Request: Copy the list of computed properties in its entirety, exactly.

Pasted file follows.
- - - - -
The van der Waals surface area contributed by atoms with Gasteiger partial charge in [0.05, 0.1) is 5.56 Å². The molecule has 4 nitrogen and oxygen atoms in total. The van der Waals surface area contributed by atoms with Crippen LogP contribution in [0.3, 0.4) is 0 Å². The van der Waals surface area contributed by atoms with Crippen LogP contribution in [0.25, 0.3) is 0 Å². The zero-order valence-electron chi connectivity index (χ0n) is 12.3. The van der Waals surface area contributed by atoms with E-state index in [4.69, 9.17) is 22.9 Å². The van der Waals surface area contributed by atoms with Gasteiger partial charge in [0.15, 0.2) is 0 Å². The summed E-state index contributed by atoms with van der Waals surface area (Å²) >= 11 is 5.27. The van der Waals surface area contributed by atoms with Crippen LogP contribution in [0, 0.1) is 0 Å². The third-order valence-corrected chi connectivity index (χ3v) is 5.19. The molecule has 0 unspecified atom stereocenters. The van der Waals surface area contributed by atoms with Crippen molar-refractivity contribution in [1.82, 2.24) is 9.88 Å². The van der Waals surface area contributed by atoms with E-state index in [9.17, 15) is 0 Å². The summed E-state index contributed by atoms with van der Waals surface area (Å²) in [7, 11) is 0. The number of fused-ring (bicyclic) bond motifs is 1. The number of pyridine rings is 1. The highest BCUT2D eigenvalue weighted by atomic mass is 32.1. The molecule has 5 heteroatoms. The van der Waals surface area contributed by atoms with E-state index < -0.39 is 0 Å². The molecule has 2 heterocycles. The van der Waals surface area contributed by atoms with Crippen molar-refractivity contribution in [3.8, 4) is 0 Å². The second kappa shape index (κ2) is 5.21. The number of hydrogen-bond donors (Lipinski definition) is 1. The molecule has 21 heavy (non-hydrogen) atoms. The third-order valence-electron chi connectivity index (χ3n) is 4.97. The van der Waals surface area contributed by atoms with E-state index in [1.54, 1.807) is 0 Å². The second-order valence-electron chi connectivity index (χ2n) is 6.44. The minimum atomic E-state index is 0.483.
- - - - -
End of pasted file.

The van der Waals surface area contributed by atoms with Gasteiger partial charge in [0.05, 0.1) is 5.56 Å². The molecule has 4 nitrogen and oxygen atoms in total. The van der Waals surface area contributed by atoms with Crippen LogP contribution in [0.3, 0.4) is 0 Å². The van der Waals surface area contributed by atoms with Crippen LogP contribution in [0.25, 0.3) is 0 Å². The zero-order valence-electron chi connectivity index (χ0n) is 12.3. The van der Waals surface area contributed by atoms with E-state index in [4.69, 9.17) is 22.9 Å². The van der Waals surface area contributed by atoms with Gasteiger partial charge in [0.15, 0.2) is 0 Å². The summed E-state index contributed by atoms with van der Waals surface area (Å²) >= 11 is 5.27. The van der Waals surface area contributed by atoms with Crippen LogP contribution in [0, 0.1) is 0 Å². The third-order valence-corrected chi connectivity index (χ3v) is 5.19. The molecule has 0 unspecified atom stereocenters. The van der Waals surface area contributed by atoms with Crippen molar-refractivity contribution in [1.82, 2.24) is 9.88 Å². The van der Waals surface area contributed by atoms with E-state index in [9.17, 15) is 0 Å². The summed E-state index contributed by atoms with van der Waals surface area (Å²) in [7, 11) is 0. The number of fused-ring (bicyclic) bond motifs is 1. The number of pyridine rings is 1. The highest BCUT2D eigenvalue weighted by atomic mass is 32.1. The molecule has 5 heteroatoms. The van der Waals surface area contributed by atoms with E-state index < -0.39 is 0 Å². The molecule has 2 heterocycles. The van der Waals surface area contributed by atoms with Crippen molar-refractivity contribution in [3.8, 4) is 0 Å². The second kappa shape index (κ2) is 5.21. The number of hydrogen-bond donors (Lipinski definition) is 1. The molecule has 21 heavy (non-hydrogen) atoms. The third-order valence-electron chi connectivity index (χ3n) is 4.97. The van der Waals surface area contributed by atoms with E-state index in [1.54, 1.807) is 0 Å². The second-order valence-electron chi connectivity index (χ2n) is 6.44. The minimum atomic E-state index is 0.483.